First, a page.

Newly opened Soviet documentary evidence has demonstrated that the Cuban situation was even more dire than most involved then realized. Forty-two thousand well-equipped Soviet troops were already on the island, far more than the 10,000 troops that American officials had estimated. Moreover, although Kennedy's advisors believed that some of the missiles might already be armed, they failed to realize that no less than 158 short- and intermediate-range warheads on the island, whose use Castro urged should the United States invade, were already operational and that 42 of these could have reached American territory. A bellicose Castro was also hoping to shoot down additional U-2 planes and provoke a major confrontation. The potential for a trigger-happy military officer to set off a full-scale nuclear war almost certainly existed, retrospectively chilling evidence of the dangers inherent in these weapons.
ABC Clio Priscilla Roberts
1962

7 February USA enforces trade embargo on Cuba

14 October Beginning of the Cuban missile crisis. U-2 plane discovers construction of Soviet missile bases in Cuba

22 October J. F. Kennedy announces information about Soviet installations in Cuba and introduces quarantine on arms shipments to Cuba

28 October Khrushchev agrees to withdraw missiles in return for US guarantees not to invade Cuba

20 November Kennedy announces the end of US blockade of Cuba


1963

20 June Establishment of a hotline between the White House and the Kremlin

26 June Kennedy’s speech: “Ich bin ein Berliner”.

5 August USA, Britain and USSR sign a partial nuclear test ban treaty


1964

15 October Leonid Brezhnev replaces Khrushchev as Secretary General of the CPSU

16 October First Chinese atomic bomb test

Chile

1970

4 September Salvador Allende, the candidate of the Popular Unity coalition of leftist parties wins the election by a small majority of 36.2%; Chilean economy is in deep crisi, however Allende manages to increase GDP by 8.6% in the first year and beat down inflation from 34.9% to 22.1%. Industrial output grows by 12%.

Allende’s government is opposed by the wealthy part of the society and results in diplomatic and economic US pressure on Chile.

1971

Castro’s visit to Chile and his tour of the country raises doubts about possible Chilean road to ‘Cuban’ type of government.



1972

Wrong monetary policy leads to devaluation of the currency and inflation reaching 140%

October first confrontational strike is backed by US administration (Nixon)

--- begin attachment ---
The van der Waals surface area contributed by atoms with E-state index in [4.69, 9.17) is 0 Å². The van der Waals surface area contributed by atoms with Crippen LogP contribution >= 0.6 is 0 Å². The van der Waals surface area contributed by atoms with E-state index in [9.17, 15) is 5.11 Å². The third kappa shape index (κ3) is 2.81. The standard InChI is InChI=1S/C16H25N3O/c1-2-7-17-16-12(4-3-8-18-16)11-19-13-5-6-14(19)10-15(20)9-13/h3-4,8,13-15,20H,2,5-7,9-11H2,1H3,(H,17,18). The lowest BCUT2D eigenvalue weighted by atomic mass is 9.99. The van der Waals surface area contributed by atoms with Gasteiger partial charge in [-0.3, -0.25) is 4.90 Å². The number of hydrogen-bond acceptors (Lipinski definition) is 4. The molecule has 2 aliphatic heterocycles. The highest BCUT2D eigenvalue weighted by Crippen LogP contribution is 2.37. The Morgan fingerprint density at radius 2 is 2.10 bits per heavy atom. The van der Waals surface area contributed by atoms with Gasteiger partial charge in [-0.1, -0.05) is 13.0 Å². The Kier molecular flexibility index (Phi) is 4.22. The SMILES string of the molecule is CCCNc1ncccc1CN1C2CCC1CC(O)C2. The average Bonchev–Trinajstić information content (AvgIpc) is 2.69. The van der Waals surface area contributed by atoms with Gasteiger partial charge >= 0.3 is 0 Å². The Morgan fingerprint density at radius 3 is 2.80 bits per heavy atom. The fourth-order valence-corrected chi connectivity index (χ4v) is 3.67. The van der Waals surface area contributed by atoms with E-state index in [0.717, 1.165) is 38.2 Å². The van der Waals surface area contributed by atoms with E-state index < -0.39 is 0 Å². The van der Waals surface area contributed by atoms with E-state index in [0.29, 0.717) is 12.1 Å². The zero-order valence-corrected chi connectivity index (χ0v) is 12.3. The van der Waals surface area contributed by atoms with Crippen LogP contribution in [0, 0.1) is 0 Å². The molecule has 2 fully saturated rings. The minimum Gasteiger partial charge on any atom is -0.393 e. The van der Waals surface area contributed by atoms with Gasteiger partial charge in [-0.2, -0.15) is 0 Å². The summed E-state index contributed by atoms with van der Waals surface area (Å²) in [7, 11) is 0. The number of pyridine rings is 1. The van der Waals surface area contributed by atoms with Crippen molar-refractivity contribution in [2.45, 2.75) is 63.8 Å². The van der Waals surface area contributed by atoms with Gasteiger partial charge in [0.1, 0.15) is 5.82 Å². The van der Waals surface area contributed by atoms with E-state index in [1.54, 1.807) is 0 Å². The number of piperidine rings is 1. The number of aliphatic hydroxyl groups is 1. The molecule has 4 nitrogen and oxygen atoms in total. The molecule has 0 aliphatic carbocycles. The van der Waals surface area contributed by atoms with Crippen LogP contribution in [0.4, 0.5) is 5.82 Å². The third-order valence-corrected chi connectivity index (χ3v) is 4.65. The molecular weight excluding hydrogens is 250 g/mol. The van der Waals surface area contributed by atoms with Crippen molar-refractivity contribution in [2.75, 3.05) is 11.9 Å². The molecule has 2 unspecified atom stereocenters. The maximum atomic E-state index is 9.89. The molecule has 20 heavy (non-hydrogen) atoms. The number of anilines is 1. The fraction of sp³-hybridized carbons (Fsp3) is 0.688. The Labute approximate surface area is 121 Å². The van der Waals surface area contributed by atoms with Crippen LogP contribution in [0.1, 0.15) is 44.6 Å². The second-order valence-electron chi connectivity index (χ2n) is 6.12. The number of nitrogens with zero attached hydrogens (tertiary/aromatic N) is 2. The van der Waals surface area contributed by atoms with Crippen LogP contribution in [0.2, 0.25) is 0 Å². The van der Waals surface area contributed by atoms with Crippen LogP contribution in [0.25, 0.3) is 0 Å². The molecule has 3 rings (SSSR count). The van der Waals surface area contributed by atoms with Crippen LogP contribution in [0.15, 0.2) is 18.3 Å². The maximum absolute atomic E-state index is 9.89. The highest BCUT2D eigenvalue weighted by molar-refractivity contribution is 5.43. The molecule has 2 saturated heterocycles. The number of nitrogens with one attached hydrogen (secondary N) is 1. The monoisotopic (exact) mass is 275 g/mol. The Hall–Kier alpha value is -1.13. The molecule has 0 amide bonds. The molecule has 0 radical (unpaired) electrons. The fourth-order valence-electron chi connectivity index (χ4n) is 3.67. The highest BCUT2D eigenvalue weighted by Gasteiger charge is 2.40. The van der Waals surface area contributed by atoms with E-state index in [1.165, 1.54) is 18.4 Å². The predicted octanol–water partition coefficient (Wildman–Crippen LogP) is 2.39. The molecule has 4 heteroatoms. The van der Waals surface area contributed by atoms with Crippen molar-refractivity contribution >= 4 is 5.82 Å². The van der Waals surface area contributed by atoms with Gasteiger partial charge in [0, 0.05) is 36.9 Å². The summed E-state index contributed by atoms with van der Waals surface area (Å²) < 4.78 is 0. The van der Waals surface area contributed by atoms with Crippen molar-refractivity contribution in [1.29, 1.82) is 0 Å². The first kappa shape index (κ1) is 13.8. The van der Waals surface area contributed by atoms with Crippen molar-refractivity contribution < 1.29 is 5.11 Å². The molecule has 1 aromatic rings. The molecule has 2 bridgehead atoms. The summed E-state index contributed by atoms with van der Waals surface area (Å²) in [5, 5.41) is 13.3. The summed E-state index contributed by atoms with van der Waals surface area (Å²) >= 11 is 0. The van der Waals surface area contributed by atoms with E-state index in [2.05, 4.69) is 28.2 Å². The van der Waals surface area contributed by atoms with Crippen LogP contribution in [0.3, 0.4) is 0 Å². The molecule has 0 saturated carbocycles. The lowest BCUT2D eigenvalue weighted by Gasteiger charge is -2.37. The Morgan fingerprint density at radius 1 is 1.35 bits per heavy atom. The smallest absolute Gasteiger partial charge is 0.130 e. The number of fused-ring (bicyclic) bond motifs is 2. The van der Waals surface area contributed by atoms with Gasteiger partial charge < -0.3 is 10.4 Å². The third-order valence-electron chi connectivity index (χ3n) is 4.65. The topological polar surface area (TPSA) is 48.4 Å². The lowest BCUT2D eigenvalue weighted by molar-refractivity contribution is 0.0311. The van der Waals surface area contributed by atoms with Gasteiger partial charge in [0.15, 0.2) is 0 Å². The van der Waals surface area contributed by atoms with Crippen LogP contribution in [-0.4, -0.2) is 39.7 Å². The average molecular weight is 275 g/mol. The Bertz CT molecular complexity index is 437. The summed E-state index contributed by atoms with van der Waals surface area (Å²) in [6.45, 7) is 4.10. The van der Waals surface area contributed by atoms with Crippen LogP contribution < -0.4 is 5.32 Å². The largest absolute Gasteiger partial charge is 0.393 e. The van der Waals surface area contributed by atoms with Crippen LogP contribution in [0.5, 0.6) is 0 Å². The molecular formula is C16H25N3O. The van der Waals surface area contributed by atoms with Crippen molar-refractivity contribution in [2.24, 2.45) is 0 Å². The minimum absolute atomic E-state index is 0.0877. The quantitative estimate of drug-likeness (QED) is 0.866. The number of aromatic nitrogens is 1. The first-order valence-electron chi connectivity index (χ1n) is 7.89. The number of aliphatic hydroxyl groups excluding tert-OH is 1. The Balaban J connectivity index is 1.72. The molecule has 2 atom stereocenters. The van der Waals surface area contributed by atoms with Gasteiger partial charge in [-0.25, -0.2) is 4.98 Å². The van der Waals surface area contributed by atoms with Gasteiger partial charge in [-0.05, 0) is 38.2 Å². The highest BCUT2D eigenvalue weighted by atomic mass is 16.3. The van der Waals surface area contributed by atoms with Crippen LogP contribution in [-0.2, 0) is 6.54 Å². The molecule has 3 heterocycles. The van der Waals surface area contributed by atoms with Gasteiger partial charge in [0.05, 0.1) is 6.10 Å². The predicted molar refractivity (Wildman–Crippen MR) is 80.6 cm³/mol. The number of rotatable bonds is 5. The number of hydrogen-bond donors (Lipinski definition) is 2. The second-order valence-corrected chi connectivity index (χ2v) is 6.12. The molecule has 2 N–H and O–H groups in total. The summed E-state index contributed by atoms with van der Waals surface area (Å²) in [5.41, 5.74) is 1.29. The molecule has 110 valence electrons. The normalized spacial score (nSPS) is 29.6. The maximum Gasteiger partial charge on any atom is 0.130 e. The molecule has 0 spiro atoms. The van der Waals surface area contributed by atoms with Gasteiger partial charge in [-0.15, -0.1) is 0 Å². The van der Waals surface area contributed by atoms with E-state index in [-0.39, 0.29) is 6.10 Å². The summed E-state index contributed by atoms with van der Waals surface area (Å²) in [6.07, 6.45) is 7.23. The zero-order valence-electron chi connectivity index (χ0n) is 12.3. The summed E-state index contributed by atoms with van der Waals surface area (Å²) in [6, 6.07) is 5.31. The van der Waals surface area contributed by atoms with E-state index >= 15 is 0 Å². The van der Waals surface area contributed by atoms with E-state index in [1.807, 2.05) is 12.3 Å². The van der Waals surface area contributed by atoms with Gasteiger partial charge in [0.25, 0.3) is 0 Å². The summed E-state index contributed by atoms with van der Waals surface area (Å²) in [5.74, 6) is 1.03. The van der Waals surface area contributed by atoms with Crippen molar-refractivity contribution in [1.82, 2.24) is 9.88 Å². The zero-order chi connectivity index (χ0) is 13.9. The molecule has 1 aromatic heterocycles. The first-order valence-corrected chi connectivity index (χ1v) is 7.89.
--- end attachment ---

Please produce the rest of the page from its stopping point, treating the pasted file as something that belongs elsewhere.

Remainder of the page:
9 October truck-owners initiate a strike supported by CIA with $ 2 million (announced by

Confederación Nacional del Transporte with support of right wing party ‘Partia Y Libertad’) paralyzes the state with 40000 striking and 56000 vehicles stopping

Further strikes are backed by students, small business, and unions worsening the economic situation.



1973

March Allende’s ‘Popular Unity’ Coalition wins elections with 43.2% gain. Yet Allende’s coalition party – ‘Christian Democrats’ leave him forming opposition coalition



Confederación Democrática with the ‘National Party’, thus paralyzing the legislative and the executive. Attempts to destabilize the situation by CIA are not entirely successful ($ 8 million)

26 May Chile’s Supreme Court issues a resolution denouncing the government’s "disruption of the legality of the nation"

29 June Unsuccessful coup attempt by Colonel Roberto Souper (known as Tanquetanzo coup)

July General strike

22 August Constitutional crisis, when Chamber of Deputies accuses Allende’s government of unconstitutional acts and passes a resolution: “Declaration of the Breakdown of Chile’s Democracy”, calling for the military to put an end to the breaches of the constitution by the government

24 August Augusto Pinochet replaces Carlos Prats as Army Commander-in-chief



11 September 7:00 a.m. a beginning of a military coup d'état initiated by the Navy, followed by other forces. Allende’s attempts to secure help fail, as all turn away from him. By 9:00 the army is in control of the whole state, while Allende still refuses to resign. He also refuses to find shelter in an industrial district San Joaquin under the cover of the Socialist Party and remains in his palace. At noon the palace is attacked from land (Pinochet’s orders) and from the air. Allende is killed.

The worst violence occurred in the first few months after the coup, with the number of suspected leftists killed or “disappeared” soon reaching into the thousands. In the days immediately following the coup, the National Stadium was used as a concentration camp holding 40,000 prisoners. Approximately 130,000 individuals were arrested in a three-year period, with the number of dead and "disappeared" reaching into the thousands within the first few months.